INDEPENDENT NEWS

UN demands probe into disappearance of Saudi journalist

Published: Wed 10 Oct 2018 11:35 AM
UN experts demand probe into disappearance of Saudi journalist in Istanbul
GENEVA (9 October 2018) - UN experts have expressed their grave concern about the disappearance of Saudi journalist and government critic, Jamal Khashoggi, in Istanbul, and called for a prompt independent and international investigation into the case.
Jamal Khashoggi has been missing since entering the consulate of Saudi Arabia in Istanbul on 2 October 2018. He has not been seen since.
“We are deeply concerned at the disappearance of Mr. Khashoggi, and at the allegations of state-sponsored murder,” said the Chair-Rapporteur of the Working Group on Enforced or Involuntary Disappearances, Bernard Duhaime, the UN Special Rapporteur on freedom of expression, David Kaye, and the UN Special Rapporteur on summary executions, Agnes Callamard.
“An independent international investigation must immediately be launched into the events. Those responsible - perpetrators and masterminds - should be identified and brought to justice. We call on the Saudi and Turkish authorities to cooperate fully to resolve this case.
“We are concerned that the disappearance of Mr. Khashoggi is directly linked to his criticism of Saudi policies in recent years,” the experts said. “We reiterate our repeated calls on the Saudi authorities to open the space for the exercise of fundamental rights, including the right to life and of expression and dissent.”
Mr. David Kaye, Special Rapporteur on the promotion and protection of the right to freedom of opinion and expression; Ms. Agnes Callamard, Special Rapporteur on extrajudicial, summary or arbitrary executions; and the Working Group on Enforced or Involuntary Disappearances.
The Special Rapporteurs and Independent Experts are part of the Special Procedures of the Human Rights Council. Special Procedures, the largest body of independent experts in the UN Human Rights system, is the general name of the Council’s independent fact-finding and monitoring mechanisms that address either specific country situations or thematic issues in all parts of the world. Special Procedures’ experts work on a voluntary basis; they are not UN staff and do not receive a salary for their work. They are independent from any government or organization and serve in their individual capacity.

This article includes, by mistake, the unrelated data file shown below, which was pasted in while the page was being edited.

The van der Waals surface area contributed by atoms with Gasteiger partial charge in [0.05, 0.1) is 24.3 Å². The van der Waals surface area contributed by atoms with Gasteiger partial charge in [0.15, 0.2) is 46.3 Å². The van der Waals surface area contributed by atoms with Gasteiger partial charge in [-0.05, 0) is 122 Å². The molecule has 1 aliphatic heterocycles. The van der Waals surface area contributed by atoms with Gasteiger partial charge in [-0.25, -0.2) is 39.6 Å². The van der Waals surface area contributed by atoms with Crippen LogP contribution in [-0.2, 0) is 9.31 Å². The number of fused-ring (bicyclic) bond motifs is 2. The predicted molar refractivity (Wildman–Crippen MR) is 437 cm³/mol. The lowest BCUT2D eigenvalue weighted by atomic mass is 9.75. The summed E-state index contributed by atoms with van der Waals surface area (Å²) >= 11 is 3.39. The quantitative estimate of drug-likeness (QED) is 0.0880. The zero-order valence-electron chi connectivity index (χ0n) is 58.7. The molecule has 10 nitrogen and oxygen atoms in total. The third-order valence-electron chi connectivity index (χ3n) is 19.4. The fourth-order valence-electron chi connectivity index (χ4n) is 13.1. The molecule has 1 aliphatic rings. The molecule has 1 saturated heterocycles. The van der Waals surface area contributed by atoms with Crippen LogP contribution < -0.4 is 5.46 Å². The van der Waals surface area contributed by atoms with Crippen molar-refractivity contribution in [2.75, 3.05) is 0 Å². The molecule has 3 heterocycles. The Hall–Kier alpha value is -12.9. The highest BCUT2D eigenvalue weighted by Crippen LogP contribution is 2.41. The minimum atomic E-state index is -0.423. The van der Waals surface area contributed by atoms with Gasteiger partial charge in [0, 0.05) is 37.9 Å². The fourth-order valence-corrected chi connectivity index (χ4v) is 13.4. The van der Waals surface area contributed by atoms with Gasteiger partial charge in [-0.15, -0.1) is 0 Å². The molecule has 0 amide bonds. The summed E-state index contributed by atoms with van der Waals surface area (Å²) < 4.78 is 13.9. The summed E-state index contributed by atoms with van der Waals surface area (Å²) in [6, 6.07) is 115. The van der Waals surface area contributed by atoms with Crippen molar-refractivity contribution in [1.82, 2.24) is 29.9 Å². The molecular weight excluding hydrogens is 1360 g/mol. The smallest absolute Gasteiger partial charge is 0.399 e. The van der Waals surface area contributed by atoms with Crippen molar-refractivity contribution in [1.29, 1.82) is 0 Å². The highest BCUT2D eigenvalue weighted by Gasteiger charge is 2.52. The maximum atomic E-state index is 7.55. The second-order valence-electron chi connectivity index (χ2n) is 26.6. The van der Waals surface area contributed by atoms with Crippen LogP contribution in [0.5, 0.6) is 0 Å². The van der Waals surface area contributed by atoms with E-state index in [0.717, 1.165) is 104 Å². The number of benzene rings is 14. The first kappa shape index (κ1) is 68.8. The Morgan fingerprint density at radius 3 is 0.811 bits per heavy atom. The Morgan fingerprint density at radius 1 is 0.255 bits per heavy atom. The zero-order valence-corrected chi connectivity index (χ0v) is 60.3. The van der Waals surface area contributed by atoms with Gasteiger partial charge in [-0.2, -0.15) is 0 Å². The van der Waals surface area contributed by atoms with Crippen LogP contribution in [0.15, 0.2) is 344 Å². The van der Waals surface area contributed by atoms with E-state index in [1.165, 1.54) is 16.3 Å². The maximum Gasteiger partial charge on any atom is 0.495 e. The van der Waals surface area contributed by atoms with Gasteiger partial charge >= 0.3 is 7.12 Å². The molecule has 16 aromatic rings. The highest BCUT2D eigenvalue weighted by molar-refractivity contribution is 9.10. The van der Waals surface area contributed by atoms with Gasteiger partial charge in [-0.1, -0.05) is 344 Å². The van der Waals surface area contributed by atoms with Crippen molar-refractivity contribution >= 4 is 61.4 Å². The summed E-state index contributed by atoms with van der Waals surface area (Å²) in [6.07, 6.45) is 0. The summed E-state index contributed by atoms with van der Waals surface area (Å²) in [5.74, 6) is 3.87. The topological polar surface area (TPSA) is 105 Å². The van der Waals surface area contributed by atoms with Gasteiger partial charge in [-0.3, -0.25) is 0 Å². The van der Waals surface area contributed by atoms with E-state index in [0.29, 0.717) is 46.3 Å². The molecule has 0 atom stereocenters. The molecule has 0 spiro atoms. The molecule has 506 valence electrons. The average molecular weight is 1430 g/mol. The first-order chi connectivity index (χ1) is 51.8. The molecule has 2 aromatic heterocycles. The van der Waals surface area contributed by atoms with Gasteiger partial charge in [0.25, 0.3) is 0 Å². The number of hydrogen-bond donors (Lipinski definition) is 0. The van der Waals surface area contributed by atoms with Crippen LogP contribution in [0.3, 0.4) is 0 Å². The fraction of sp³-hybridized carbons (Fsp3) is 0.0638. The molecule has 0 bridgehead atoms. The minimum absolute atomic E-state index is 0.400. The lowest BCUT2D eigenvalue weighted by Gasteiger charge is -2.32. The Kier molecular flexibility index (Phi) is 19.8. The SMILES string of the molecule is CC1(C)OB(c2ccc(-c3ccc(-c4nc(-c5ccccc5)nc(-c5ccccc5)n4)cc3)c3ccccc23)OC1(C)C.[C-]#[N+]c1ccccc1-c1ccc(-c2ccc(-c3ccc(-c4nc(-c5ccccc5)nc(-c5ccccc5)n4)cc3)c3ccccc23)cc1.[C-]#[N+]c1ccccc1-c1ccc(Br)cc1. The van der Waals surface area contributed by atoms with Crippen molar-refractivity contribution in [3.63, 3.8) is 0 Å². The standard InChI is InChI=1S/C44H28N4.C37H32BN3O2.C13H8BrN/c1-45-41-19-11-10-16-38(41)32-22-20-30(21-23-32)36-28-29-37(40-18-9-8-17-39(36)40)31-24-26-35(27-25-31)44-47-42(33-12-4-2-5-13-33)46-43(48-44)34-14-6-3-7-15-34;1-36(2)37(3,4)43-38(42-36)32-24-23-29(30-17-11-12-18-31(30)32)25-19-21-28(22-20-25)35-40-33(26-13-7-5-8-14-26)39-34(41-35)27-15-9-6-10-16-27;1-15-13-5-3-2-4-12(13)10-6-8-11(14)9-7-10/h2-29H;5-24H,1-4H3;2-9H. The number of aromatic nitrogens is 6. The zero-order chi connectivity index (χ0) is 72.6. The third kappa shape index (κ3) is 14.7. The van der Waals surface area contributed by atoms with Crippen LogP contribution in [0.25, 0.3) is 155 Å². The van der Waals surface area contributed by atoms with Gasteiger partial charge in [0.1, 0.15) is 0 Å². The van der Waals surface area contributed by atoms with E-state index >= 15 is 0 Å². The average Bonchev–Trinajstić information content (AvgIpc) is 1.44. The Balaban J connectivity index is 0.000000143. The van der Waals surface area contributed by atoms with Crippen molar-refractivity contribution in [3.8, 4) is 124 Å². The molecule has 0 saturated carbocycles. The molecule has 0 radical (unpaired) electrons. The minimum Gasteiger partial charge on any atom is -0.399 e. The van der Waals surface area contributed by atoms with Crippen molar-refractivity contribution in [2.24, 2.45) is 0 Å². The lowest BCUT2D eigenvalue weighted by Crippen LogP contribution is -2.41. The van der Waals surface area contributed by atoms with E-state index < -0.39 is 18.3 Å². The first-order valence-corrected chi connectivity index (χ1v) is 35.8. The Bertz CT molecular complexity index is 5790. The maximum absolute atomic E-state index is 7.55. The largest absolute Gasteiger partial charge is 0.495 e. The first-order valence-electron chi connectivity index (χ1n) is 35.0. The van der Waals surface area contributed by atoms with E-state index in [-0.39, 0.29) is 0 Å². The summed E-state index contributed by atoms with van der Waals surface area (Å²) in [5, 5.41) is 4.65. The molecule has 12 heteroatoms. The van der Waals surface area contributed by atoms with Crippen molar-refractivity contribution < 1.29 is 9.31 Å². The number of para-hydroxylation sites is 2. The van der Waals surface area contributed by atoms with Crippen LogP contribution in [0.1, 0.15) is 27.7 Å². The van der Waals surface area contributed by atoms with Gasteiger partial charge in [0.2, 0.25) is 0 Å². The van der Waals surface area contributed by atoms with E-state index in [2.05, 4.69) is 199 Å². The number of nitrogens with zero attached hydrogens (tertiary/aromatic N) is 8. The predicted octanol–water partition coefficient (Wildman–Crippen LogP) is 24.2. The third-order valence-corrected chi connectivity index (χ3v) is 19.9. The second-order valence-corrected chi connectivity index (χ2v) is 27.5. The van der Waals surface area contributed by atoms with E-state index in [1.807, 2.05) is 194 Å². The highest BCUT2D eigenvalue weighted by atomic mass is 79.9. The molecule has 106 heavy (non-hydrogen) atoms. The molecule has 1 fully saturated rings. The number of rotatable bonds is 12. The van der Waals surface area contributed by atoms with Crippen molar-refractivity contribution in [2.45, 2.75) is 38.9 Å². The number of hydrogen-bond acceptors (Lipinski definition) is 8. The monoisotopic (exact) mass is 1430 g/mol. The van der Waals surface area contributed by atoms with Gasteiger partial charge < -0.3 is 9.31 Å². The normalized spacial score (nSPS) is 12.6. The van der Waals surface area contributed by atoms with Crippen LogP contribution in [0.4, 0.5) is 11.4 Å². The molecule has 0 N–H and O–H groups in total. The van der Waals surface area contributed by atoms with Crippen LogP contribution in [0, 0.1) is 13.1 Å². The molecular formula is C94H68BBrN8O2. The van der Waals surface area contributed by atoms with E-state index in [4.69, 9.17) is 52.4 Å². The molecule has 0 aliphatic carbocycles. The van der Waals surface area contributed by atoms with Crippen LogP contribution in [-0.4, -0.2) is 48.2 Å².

This year is the 70th anniversary of the Universal Declaration of Human Rights, adopted by the UN on 10 December 1948. The Universal Declaration – translated into a world record 500 languages – is rooted in the principle that “all human beings are born free and equal in dignity and rights.” It remains relevant to everyone, every day. In honour of the 70th anniversary of this extraordinarily influential document, and to prevent its vital principles from being eroded, we are urging people everywhere to Stand Up for Human Rights: www.standup4humanrights.org.
ends

Next in World

‘Unprecedented changes’ needed to limit global warming
By: United Nations
Joint statement on the disappearance of Jamal Khashoggi
By: UK Government
Nauru Government shows continued callousness
By: Green Party
Oxfam plans to reach 100,000 people with basic aid
By: Oxfam
UN Human Rights Chief applauds Indian Supreme Court decision
By: UNHCHR
UNFCCC Secretariat Welcomes IPCC’s Global Warming Report
By: UNFCCC
Climate change: Act now or pay a high price, says UN expert
By: United Nations
Next 12 years crucial to NZ climate change action - Shaw
By: BusinessDesk
Global warming: 'we now need to question ourselves'
By: RNZ
IPCC report ‘end of magical thinking’ about climate change
By: University of Canterbury
IPCC 1.5C report - Expert Reaction
By: Science Media Centre
International global warming report lays out the challenge
By: New Zealand Government
Weather station to help protect atoll nation
By: New Zealand Government
NZ not yet reaping the gains of electric vehicles
By: New Zealand Government
Strong support for climate action
By: New Zealand Government
View as: DESKTOP | MOBILEWe're in BETA! Send Feedback © Scoop Media